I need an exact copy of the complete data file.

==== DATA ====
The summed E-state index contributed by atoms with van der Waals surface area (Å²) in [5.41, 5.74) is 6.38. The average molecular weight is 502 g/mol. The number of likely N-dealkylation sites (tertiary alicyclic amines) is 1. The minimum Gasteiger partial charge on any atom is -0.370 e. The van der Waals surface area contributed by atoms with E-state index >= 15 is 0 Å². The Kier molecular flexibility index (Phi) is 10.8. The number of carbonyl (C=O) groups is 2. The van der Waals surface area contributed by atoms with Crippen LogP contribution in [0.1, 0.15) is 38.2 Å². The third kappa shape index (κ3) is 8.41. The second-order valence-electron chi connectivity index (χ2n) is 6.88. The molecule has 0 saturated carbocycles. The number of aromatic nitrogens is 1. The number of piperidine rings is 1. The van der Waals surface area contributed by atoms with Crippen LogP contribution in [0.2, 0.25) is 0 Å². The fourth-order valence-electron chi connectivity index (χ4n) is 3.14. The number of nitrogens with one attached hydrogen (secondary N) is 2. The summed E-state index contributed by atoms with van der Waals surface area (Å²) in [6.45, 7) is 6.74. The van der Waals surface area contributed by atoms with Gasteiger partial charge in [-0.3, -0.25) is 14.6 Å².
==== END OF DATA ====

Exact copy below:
The summed E-state index contributed by atoms with van der Waals surface area (Å²) in [5.41, 5.74) is 6.38. The average molecular weight is 502 g/mol. The number of likely N-dealkylation sites (tertiary alicyclic amines) is 1. The minimum Gasteiger partial charge on any atom is -0.370 e. The van der Waals surface area contributed by atoms with E-state index >= 15 is 0 Å². The Kier molecular flexibility index (Phi) is 10.8. The number of carbonyl (C=O) groups is 2. The van der Waals surface area contributed by atoms with Crippen LogP contribution in [0.1, 0.15) is 38.2 Å². The third kappa shape index (κ3) is 8.41. The second-order valence-electron chi connectivity index (χ2n) is 6.88. The molecule has 0 saturated carbocycles. The number of aromatic nitrogens is 1. The number of piperidine rings is 1. The van der Waals surface area contributed by atoms with Crippen LogP contribution in [0.2, 0.25) is 0 Å². The fourth-order valence-electron chi connectivity index (χ4n) is 3.14. The number of nitrogens with one attached hydrogen (secondary N) is 2. The summed E-state index contributed by atoms with van der Waals surface area (Å²) in [6.45, 7) is 6.74. The van der Waals surface area contributed by atoms with Gasteiger partial charge in [-0.3, -0.25) is 14.6 Å².